Open access e-Journal

Earth Science India, eISSN: 0974 – 8350
Vol. 5(II), April, 2012, pp. 51-59

Study of Barak River Meander and Associated Hazard around Silchar Town, Assam, using Remote Sensing and GIS
Pulak Das Department of Ecology and Environmental Science, Assam University, Silchar-788011, Assam, India

Present paper deals with the study of a meander in River Barak around Silchar town in Assam using remote sensing and GIS, encompassing a period of thirty-four years between 1976 and 2010. Changes in planform characteristics of River Barak are analysed with the help of six remote sensing images of the years 1976, 1979, 1988, 1999, 2003, and 2010. The sinuosity of the meander is observed to be quite high (>2.3) exhibiting a decreasing trend in thirty-four years. The meander ratio ranging from 1.05 to 1.12 also exhibited a decreasing trend. The decreasing trends of sinuosity and meander ratio undermine the probability of cutoff across the meander in near future. To analyse the meander shift, three Ground Control Points (GCPs) were selected. It is observed that the western arm of the meander bend around Silchar town has shifted about 132.45 m towards northwest while the eastern arm of the bend has shifted about 61.59 m towards east and 9.88 m towards northwest at two locations respectively from 1976 to 2010. Over all the meander is observed to be shifting towards north-west direction towards downstream and can be categorised as down-valley meander migration. Cases of river bank erosion are observed at two locations without any bank protection leading to destruction of property and displacement of families. A third location is comparatively stable with river bank protection by boulders. The study of past meandering characteristics may indicate towards the conditions which were prevalent and will be helpful in predicting the future channel pattern and associated hazard of river bank erosion around Silchar town. Key Words: Barak River; Meander shift; River bank erosion; Silchar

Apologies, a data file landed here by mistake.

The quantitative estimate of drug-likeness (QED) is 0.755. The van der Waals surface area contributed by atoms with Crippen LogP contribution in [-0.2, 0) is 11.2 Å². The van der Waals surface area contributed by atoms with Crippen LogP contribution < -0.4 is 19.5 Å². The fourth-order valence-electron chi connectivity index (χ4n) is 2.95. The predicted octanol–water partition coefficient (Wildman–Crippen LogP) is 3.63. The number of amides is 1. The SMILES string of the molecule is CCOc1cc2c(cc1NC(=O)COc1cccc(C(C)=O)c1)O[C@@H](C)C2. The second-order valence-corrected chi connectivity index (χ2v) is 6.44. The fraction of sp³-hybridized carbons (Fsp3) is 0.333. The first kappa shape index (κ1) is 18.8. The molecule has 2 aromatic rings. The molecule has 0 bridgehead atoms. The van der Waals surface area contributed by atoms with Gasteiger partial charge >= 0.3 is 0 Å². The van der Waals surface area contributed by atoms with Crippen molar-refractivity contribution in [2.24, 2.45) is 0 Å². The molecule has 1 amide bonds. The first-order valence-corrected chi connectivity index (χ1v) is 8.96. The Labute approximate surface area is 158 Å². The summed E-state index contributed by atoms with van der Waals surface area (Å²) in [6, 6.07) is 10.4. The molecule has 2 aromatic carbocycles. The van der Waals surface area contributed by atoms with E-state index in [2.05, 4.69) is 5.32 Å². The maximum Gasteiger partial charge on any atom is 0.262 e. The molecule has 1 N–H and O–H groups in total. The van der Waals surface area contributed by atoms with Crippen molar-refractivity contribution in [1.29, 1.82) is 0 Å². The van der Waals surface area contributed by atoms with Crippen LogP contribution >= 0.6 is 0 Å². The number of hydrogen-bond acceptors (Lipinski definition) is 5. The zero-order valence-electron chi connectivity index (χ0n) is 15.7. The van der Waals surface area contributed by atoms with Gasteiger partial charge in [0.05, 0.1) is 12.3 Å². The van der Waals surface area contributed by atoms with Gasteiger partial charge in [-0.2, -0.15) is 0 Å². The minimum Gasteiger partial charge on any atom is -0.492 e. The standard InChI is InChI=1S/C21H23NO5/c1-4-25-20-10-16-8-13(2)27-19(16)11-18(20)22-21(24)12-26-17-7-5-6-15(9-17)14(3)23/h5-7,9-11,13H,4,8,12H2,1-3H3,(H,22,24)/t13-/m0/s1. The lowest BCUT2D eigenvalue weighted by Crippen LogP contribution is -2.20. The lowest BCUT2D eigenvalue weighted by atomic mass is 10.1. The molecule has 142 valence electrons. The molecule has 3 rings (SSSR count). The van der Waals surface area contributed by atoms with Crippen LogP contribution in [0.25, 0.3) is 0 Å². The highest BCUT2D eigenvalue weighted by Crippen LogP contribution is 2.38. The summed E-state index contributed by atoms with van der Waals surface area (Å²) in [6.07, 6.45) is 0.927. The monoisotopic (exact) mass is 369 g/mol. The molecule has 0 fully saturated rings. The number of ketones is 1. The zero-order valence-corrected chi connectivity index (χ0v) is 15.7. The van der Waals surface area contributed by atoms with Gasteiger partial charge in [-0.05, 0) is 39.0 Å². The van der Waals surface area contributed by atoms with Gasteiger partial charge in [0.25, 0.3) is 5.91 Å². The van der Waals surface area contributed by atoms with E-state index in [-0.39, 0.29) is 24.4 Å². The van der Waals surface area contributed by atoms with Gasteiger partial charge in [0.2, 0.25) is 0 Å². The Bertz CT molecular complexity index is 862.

Introduction Alluvial rivers, depending upon their planform characteristics, can be classified into straight, meandering, braided, and anastomosing. Leopold and Wolman (1957) classified rivers into straight, meandering (SI> 1.5), and braided based on its sinuosity, where as Schumm (1963) recommended five classifications. These planform characteristics are determined primarily by slope, confinement, sediment supply, channel and valley materials, and riparian vegetation (Knighton, 1998). It is very rare to find straight alluvial channels, because most streams tend to meander unless they are confined in a narrow valley or gully. A curve along the channel introduces an additional form of energy dissipation not present in a comparable straight reach, an energy loss due to change of flow direction (Leopold et al., 1960). Meandering nature are common in alluvial river mainly of low gradient. On flat ground a river tends to form a relatively broad channel that slowly wanders back and forth. Meandering streams are more dynamic, and their tendency to shift location across the valley bottom increases with sinuosity (ratio of stream length to valley length), bed load, and slope. The sinuosity is the degree to which a river departs from a straight line (Schumm and Khan,